I could have marked him down as incorrect. In the past, I would have done just this, but my change in my approach to teaching math this year has also changed my approach to talking with students about math. Instead of saying that he was wrong, I went up and asked him, why did you choose thirds?

The student looked at me and said, “Halves would give you the biggest pieces, but if you cut each pizza in half, everybody would get about 4 slices of pizza. That’s way too much pizza, Miss Dunsiger! We would all be sick. The biggest slice possible for each of us to eat and not get sick is if you cut each pizza into thirds. Then we would all get about 2 or 3 slices. That’s a good number.” Unbelievable!

If I never asked, I would have assumed that this student did not understand fractions, but in fact, he understands them incredibly well. Just having the opportunity to discuss his thinking allowed him to show me just how much he does know. My only regret is that I didn’t have a video camera or Livescribe Pen going at the time. Imagine the learning that I would have captured then.

Thanks to this wonderful student that reminded me about the importance of asking, “why?” You never know what your students are going to share. Have you had any similar teaching experiences before? I’d love to hear about them!

Aviva

Our Olympic Mascots

Our Olympic Mascots

This digital storybook tells our journey in exploring the summer Olympics. These activities met reading, writing, media literacy, and visual arts expectations, and they were a lot of fun as well. A special thank you to Angie Harrison (@techieang) for inspiring us in the first place.

What feedback can you give us on our mascots? We’d love to hear your thoughts on them!
Miss Dunsiger’s Class

Exploring Mass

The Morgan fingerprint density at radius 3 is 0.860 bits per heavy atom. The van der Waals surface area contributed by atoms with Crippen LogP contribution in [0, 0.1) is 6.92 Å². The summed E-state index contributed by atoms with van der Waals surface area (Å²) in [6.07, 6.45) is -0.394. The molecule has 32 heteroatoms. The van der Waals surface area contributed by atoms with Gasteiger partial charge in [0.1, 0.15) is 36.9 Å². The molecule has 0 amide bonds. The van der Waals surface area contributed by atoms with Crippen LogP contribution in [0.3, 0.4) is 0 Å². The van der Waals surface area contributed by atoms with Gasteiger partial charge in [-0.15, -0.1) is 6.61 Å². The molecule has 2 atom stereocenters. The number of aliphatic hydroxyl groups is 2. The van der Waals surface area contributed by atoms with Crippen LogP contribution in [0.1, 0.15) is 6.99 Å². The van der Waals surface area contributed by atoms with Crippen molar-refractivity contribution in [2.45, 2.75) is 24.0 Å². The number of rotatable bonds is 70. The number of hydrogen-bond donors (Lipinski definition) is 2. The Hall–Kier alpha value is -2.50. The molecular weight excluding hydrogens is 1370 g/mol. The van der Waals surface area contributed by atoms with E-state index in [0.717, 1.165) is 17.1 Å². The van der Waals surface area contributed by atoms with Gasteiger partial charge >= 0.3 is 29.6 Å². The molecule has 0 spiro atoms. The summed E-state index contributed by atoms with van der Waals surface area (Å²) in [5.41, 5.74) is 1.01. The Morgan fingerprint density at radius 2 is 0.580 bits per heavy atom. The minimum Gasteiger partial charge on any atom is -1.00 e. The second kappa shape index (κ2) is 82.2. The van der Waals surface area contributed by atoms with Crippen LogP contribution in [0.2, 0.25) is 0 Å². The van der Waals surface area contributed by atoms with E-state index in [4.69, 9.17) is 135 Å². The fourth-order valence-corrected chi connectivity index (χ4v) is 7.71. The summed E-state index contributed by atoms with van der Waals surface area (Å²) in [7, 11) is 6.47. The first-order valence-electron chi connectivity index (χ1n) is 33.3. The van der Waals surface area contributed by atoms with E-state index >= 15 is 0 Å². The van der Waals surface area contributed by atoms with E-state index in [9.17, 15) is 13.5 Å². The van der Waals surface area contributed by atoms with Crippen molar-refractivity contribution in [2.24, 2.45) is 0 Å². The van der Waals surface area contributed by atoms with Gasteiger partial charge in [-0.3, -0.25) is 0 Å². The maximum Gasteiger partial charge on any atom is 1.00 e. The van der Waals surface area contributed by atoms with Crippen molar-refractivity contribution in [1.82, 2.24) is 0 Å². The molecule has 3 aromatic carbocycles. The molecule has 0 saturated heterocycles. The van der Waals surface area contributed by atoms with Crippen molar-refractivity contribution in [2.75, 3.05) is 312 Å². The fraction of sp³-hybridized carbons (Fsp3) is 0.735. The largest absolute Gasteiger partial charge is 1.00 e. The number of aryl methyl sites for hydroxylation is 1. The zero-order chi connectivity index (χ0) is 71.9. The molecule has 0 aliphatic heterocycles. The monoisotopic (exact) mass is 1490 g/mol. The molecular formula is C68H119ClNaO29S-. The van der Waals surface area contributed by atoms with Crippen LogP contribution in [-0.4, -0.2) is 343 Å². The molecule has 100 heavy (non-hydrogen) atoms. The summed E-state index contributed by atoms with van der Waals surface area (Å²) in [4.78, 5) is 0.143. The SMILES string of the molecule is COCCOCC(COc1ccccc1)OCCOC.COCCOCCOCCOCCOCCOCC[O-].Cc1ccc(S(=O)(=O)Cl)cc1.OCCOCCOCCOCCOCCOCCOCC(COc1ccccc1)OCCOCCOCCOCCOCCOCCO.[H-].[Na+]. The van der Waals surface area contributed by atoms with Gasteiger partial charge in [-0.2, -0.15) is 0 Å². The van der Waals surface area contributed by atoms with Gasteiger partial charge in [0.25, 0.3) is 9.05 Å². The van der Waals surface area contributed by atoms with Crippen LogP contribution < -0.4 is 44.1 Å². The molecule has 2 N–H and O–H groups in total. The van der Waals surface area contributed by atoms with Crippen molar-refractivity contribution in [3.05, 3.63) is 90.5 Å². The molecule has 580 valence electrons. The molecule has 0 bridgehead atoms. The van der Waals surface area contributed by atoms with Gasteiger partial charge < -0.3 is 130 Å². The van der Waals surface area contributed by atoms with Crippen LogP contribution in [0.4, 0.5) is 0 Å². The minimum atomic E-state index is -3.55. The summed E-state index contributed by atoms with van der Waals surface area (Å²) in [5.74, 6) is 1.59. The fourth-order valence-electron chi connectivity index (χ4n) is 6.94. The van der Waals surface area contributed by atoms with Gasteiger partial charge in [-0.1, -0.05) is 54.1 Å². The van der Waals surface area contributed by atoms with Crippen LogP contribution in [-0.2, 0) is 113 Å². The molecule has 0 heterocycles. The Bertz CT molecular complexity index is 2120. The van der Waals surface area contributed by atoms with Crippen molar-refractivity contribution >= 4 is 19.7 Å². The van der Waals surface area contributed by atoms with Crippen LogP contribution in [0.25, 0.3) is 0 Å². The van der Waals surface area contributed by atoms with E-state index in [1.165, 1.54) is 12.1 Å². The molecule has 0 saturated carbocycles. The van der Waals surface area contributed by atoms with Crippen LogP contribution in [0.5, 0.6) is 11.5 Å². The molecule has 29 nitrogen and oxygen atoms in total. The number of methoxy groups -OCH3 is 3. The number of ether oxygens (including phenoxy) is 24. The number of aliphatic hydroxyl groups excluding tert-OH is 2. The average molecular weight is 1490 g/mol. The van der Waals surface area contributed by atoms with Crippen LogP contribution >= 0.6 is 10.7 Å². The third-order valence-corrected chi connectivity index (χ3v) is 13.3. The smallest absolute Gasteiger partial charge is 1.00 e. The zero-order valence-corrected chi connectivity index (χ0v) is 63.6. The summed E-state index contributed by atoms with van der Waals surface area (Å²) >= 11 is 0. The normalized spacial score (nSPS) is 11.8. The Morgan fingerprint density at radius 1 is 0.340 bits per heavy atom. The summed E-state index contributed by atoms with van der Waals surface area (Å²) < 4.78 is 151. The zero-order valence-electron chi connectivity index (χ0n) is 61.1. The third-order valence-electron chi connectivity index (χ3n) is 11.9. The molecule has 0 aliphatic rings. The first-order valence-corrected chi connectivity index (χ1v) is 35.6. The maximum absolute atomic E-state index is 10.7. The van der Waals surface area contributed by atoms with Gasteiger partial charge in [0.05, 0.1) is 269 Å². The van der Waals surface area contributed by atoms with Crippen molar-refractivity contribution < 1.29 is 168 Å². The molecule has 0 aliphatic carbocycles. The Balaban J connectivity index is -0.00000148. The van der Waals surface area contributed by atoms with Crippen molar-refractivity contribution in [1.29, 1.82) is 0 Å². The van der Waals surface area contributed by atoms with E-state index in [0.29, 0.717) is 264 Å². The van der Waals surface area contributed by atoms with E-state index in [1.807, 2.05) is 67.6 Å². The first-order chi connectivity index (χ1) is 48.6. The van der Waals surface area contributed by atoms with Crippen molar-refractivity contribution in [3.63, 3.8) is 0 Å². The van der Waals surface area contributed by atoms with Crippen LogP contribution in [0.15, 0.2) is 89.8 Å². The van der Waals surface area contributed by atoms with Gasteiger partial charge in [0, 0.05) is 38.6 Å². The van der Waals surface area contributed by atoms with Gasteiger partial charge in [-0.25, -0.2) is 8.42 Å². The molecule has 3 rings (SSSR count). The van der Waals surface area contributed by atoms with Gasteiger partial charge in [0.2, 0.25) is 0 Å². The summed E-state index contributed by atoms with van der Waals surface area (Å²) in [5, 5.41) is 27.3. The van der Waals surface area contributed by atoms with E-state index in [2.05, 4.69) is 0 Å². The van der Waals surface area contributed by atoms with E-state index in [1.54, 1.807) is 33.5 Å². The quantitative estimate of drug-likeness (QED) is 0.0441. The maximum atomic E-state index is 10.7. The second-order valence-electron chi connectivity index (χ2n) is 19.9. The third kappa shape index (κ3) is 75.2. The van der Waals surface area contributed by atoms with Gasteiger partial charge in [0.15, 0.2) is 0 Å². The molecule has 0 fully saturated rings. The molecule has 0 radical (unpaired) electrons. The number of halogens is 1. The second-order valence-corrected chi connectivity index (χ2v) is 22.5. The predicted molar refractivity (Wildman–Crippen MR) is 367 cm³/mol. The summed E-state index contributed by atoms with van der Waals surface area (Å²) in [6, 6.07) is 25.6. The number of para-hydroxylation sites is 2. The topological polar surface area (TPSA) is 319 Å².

Exploring Mass

Our last math unit for the year is on mass and capacity. Today, the students explored mass in class by measuring and comparing the weights of different objects. Students could work in partners or on their own, and they were encouraged to dialogue throughout the activity. The class actually split into two groups, with one group of students exploring these two measurement websites (website 1 and website 2) and one group of students using the scales, and then they switched. Here are some videos of the students sharing their thinking throughout these activities.

When we were finished exploring mass, students shared what they learned using a variety of different forms. A group of students wanted to tweet about what they learned, and one of my Grade 2 students decided on the hashtag, #measuring2012, to help sort the tweets. Students even figured out how to use Twitlonger to allow them to write beyond 140 characters. Here’s a Storify story of some of what the students learned today.

What have you learned before about mass and measuring weight? Please add a comment here and let us know. Thanks for your help with this!

Miss Dunsiger’s Class

End of the Year Survey

End of the Year Survey